Showing

Karen Pulfer Focht

Karen Pulfer Focht

 
 
About the Artist

Karen is a photojournalist living in Memphis, TN.

karenpulferfocht.com

 

My work is, most of all, authentic. My goal is to use a single, fleeting moment to tell an entire story, and I’ll always forgo a perfect picture in order to capture an honest picture.

As a working mother myself, I worked for the daily newspaper here in Memphis, The Commercial Appeal, for 25 years and before that, for a newspaper in Indiana. In Indiana, I was the first female photojournalist they had ever hired. In Memphis, I was the second. I was also the first photographer on my staff to have a baby. The challenges were numerous—finding good daycare with a rotating shift, or having to cover breaking news at the drop of a hat.

 
 
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Better Together

John Focht, 1994, © John Focht

 
 
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Children Amidst Tornado Wreckage

2001, © Karen Pulfer Focht

 
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Born to Die: Infant Mortality in Memphis

2002, © Karen Pulfer Focht

 

I remember one Sunday I had to cover a tornado. I was one of the only staffers on duty and I was eight months pregnant. I had to choose: should I shoot from the relative safety of a helicopter, or should I get down on the ground—climbing over broken limbs and smashed cars—to get up-close shots? I chose to get down on the ground, but mostly because I was nervous about hanging out of a helicopter when I was so big.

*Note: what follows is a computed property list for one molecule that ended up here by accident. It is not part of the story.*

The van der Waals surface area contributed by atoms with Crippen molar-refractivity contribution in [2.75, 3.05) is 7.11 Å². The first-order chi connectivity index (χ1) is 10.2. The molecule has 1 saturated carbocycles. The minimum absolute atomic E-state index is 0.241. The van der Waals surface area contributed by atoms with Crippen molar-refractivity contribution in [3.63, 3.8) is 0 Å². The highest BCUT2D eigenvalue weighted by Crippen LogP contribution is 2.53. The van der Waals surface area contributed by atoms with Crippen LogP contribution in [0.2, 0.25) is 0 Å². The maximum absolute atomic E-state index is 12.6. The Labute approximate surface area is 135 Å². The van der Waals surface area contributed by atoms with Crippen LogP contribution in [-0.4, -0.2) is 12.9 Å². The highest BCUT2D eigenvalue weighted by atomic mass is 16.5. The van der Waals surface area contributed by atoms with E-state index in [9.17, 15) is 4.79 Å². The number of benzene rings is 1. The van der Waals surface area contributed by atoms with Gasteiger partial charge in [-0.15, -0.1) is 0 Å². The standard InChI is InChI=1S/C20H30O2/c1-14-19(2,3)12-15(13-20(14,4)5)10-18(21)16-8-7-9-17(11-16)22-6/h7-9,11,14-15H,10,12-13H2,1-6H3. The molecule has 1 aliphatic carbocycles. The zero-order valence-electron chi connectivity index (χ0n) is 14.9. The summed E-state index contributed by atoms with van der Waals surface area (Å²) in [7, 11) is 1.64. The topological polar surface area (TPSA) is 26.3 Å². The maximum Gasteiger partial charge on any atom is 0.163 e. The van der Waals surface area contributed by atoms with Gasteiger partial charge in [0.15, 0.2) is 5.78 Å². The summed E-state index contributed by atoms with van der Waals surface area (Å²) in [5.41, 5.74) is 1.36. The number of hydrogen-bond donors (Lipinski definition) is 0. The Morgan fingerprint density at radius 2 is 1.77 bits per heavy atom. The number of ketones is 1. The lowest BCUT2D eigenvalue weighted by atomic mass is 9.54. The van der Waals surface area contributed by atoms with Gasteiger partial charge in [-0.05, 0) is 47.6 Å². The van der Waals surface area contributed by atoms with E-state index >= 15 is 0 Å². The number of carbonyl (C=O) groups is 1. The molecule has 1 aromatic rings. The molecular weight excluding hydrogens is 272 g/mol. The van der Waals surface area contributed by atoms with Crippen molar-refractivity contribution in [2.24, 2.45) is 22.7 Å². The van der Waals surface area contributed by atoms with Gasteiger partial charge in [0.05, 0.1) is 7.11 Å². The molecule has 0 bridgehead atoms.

The woman I ended up shooting for Showing was my nail technician, Angelina. Shooting her was interesting. I always try to make my subjects comfortable during a shoot. A comfortable subject yields an honest photo. But Angelina and I already shared the peculiar intimacy that exists between nail technicians and their clients. We talk all the time about men, life, and faith. Deepening that intimacy beyond the transactional chit-chat of the salon was essential to the shoot.

Angelina’s work was certainly physical, but on the other hand it wasn’t hard labor, either—I don't recall her mentioning that pregnancy was affecting her work. I know from experience, however, that it must have been hard to lean over so much. When I was pregnant, leaning over was the worst. It feels like you have a basketball in your lap.

Watching Angelina work, I started to reflect on my own experiences balancing motherhood with work. I remember feeling like I had something to prove—some colleagues were skeptical that I could have both a family and a career. I worked twice as hard to prove them wrong.

 
 
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ANGELENNE, MANICURIST, AND SHARONDA, CLIENT

2012, © Karen Pulfer Focht

 
 
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Father-Daughter PortraiT

2013, © Karen Pulfer Focht

 
 
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Behavior Modification

2013, © Karen Pulfer Focht